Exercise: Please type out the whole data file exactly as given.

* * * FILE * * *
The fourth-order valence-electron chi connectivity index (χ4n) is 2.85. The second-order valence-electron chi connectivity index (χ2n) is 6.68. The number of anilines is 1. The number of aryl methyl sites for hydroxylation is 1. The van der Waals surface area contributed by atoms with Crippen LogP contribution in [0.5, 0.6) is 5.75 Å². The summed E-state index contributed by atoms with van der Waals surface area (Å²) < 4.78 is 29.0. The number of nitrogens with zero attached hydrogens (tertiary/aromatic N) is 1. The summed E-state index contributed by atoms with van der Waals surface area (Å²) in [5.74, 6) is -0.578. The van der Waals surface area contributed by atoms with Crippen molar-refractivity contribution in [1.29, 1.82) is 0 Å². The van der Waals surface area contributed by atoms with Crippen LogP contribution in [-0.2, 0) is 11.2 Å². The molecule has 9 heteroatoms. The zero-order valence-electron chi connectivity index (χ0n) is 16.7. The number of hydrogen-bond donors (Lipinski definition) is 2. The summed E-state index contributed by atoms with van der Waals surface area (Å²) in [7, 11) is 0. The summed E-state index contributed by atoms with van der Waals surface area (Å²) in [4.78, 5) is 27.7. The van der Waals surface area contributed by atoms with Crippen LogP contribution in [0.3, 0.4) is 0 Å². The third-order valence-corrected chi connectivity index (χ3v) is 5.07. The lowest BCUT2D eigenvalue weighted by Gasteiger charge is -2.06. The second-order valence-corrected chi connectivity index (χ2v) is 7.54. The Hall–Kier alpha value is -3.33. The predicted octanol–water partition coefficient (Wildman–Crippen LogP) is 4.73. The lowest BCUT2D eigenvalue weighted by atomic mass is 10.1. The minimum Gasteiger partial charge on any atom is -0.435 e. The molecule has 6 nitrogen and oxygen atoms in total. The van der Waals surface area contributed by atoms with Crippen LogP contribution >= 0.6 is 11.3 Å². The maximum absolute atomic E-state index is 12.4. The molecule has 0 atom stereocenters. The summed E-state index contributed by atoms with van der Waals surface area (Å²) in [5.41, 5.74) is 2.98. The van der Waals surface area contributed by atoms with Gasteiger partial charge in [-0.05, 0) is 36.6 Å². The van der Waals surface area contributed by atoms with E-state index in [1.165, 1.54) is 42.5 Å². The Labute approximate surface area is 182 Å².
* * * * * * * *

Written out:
The fourth-order valence-electron chi connectivity index (χ4n) is 2.85. The second-order valence-electron chi connectivity index (χ2n) is 6.68. The number of anilines is 1. The number of aryl methyl sites for hydroxylation is 1. The van der Waals surface area contributed by atoms with Crippen LogP contribution in [0.5, 0.6) is 5.75 Å². The summed E-state index contributed by atoms with van der Waals surface area (Å²) < 4.78 is 29.0. The number of nitrogens with zero attached hydrogens (tertiary/aromatic N) is 1. The summed E-state index contributed by atoms with van der Waals surface area (Å²) in [5.74, 6) is -0.578. The van der Waals surface area contributed by atoms with Crippen molar-refractivity contribution in [1.29, 1.82) is 0 Å². The van der Waals surface area contributed by atoms with Crippen LogP contribution in [-0.2, 0) is 11.2 Å². The molecule has 9 heteroatoms. The zero-order valence-electron chi connectivity index (χ0n) is 16.7. The number of hydrogen-bond donors (Lipinski definition) is 2. The summed E-state index contributed by atoms with van der Waals surface area (Å²) in [7, 11) is 0. The summed E-state index contributed by atoms with van der Waals surface area (Å²) in [4.78, 5) is 27.7. The van der Waals surface area contributed by atoms with Crippen LogP contribution in [0.3, 0.4) is 0 Å². The third-order valence-corrected chi connectivity index (χ3v) is 5.07. The lowest BCUT2D eigenvalue weighted by Gasteiger charge is -2.06. The second-order valence-corrected chi connectivity index (χ2v) is 7.54. The Hall–Kier alpha value is -3.33. The predicted octanol–water partition coefficient (Wildman–Crippen LogP) is 4.73. The lowest BCUT2D eigenvalue weighted by atomic mass is 10.1. The minimum Gasteiger partial charge on any atom is -0.435 e. The molecule has 6 nitrogen and oxygen atoms in total. The van der Waals surface area contributed by atoms with Crippen LogP contribution >= 0.6 is 11.3 Å². The maximum absolute atomic E-state index is 12.4. The molecule has 0 atom stereocenters. The summed E-state index contributed by atoms with van der Waals surface area (Å²) in [5.41, 5.74) is 2.98. The van der Waals surface area contributed by atoms with Gasteiger partial charge in [-0.05, 0) is 36.6 Å². The van der Waals surface area contributed by atoms with E-state index in [1.165, 1.54) is 42.5 Å². The Labute approximate surface area is 182 Å².